okay, so i found
range_equation_initial_velocity.png
but it says this can only be used when the initial and end elevation is the same, which in my problem this isn't going to be true because the end elevation is still in the air when it started on the ground.

so, relooking at the equations,
i have t= 20/(vicosθ)
and for the y,
0=(visinθ)t-1/2gt^2
(not too sure how to solve for t right this second)
then once they are both t= would i set the two equations = to each other and then solve for vi?

In a), the problem asks for the minimum initial speed so that the kicked ball reaches the goal without touching the ground. Obviously, this initial speed is going to be greater than if the ball touches ground as it reaches the goal. The range formula can tell you what the absolute minimum initial speed is so that the ball hits ground as it reaches the goal.

In your equations above, there are several quantities which are fixed for this problem, like g and the angle θ.
 
  • #5
I asked one of my classmates for help on this problem and this is the solution he came up with. Isnt this incorrect tho because the range formula isn't keeping in mind that its not hitting the ground? I am honestly so lost and have an exam in a couple hours, hope to figure this out soon!

okay, the picture won't upload but he did the R= (vi^2sin2(theta))/g and solved to get vi=√20g/sin(66.6)=14.6

time to get there then is

b) 20m/(14.6)cos(33.3) = 1.64

c) vi= √ (g xf^2)/ (2cos^2(theta)(tan(theta)xf-yf)
 
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  • #6
Charlene said:
I asked one of my classmates for help on this problem and this is the solution he came up with. Isnt this incorrect tho because the range formula isn't keeping in mind that its not hitting the ground? I am honestly so lost and have an exam in a couple hours, hope to figure this out soon!

http://IMG_20160601_231736 [Broken]

Your classmate's solution didn't post correctly.
 
Last edited by a moderator:
  • #7
SteamKing said:
Your classmate's solution didn't post correctly.
sorry I'm editing it now!
 
Last edited:

What's the minimum initial speed to score?

The minimum initial speed to score varies depending on the specific sport or activity. For example, in basketball, the minimum initial speed to score a basket would be enough momentum to shoot the ball into the hoop. In soccer, the minimum initial speed to score a goal would be enough force to kick the ball past the goalkeeper and into the net.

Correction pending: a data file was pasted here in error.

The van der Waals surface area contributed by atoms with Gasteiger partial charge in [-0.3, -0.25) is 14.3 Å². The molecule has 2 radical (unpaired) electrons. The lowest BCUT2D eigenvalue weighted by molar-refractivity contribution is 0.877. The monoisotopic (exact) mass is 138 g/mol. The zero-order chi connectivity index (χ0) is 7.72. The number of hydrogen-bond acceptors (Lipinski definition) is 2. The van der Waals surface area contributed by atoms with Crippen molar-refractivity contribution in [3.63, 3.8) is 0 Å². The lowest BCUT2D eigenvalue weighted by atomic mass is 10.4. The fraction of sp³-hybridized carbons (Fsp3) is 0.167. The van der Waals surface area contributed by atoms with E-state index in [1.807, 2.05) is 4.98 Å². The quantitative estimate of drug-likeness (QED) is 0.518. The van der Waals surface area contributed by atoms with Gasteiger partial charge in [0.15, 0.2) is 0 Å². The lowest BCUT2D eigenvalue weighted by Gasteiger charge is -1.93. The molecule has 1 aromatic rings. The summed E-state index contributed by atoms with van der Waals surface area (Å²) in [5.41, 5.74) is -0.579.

Can the minimum initial speed to score be determined mathematically?

Yes, the minimum initial speed to score can be calculated using physics principles such as velocity, acceleration, and angle of release. This can be especially useful in sports like golf or tennis where precision and technique are crucial for scoring.

Does the minimum initial speed to score depend on the distance or size of the target?

Yes, the minimum initial speed to score can be affected by the distance or size of the target. In sports like baseball, the minimum initial speed needed to hit a home run may be different depending on the distance to the outfield wall. In bowling, the minimum initial speed required to knock down all the pins may vary depending on the size and weight of the ball.

Is the minimum initial speed to score the same for everyone?

No, the minimum initial speed to score can vary for each individual based on factors such as strength, skill, and technique. For example, a professional athlete may be able to score with a lower initial speed compared to an amateur due to their training and experience.

Can the minimum initial speed to score be improved upon?

Yes, the minimum initial speed to score can be improved through practice, training, and proper technique. By increasing speed, accuracy, and precision, athletes can improve their chances of scoring in various sports and activities.